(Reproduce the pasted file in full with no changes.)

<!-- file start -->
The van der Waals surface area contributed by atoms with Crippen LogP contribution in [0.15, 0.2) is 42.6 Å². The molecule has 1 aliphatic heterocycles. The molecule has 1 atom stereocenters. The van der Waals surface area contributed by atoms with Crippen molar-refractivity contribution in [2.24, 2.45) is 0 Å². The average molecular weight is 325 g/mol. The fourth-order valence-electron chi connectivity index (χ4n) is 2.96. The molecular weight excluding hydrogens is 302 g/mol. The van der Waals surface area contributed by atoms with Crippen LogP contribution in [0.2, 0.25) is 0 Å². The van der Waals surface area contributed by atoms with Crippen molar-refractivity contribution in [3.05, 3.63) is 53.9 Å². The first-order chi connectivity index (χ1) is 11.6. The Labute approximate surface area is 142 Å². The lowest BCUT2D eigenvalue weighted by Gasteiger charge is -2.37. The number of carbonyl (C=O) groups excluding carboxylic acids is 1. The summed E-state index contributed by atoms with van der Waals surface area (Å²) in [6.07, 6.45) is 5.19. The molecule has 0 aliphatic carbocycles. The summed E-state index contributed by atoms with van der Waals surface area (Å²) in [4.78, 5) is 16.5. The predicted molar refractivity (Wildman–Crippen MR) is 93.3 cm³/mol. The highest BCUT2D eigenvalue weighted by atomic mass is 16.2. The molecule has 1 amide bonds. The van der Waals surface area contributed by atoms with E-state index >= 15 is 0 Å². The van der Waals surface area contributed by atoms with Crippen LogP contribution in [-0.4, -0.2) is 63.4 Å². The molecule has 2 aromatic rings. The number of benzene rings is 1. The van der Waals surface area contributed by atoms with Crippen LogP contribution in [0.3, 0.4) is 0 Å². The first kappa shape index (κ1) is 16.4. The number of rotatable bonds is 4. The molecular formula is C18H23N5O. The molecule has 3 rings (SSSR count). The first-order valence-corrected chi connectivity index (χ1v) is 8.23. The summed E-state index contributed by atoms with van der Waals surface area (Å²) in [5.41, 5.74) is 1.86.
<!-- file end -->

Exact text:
The van der Waals surface area contributed by atoms with Crippen LogP contribution in [0.15, 0.2) is 42.6 Å². The molecule has 1 aliphatic heterocycles. The molecule has 1 atom stereocenters. The van der Waals surface area contributed by atoms with Crippen molar-refractivity contribution in [2.24, 2.45) is 0 Å². The average molecular weight is 325 g/mol. The fourth-order valence-electron chi connectivity index (χ4n) is 2.96. The molecular weight excluding hydrogens is 302 g/mol. The van der Waals surface area contributed by atoms with Crippen LogP contribution in [0.2, 0.25) is 0 Å². The van der Waals surface area contributed by atoms with Crippen molar-refractivity contribution in [3.05, 3.63) is 53.9 Å². The first-order chi connectivity index (χ1) is 11.6. The Labute approximate surface area is 142 Å². The lowest BCUT2D eigenvalue weighted by Gasteiger charge is -2.37. The number of carbonyl (C=O) groups excluding carboxylic acids is 1. The summed E-state index contributed by atoms with van der Waals surface area (Å²) in [6.07, 6.45) is 5.19. The molecule has 0 aliphatic carbocycles. The summed E-state index contributed by atoms with van der Waals surface area (Å²) in [4.78, 5) is 16.5. The predicted molar refractivity (Wildman–Crippen MR) is 93.3 cm³/mol. The highest BCUT2D eigenvalue weighted by atomic mass is 16.2. The molecule has 1 amide bonds. The van der Waals surface area contributed by atoms with E-state index >= 15 is 0 Å². The van der Waals surface area contributed by atoms with Crippen LogP contribution in [-0.4, -0.2) is 63.4 Å². The molecule has 2 aromatic rings. The number of benzene rings is 1. The van der Waals surface area contributed by atoms with Crippen LogP contribution in [0.3, 0.4) is 0 Å². The first kappa shape index (κ1) is 16.4. The number of rotatable bonds is 4. The molecular formula is C18H23N5O. The molecule has 3 rings (SSSR count). The first-order valence-corrected chi connectivity index (χ1v) is 8.23. The summed E-state index contributed by atoms with van der Waals surface area (Å²) in [5.41, 5.74) is 1.86.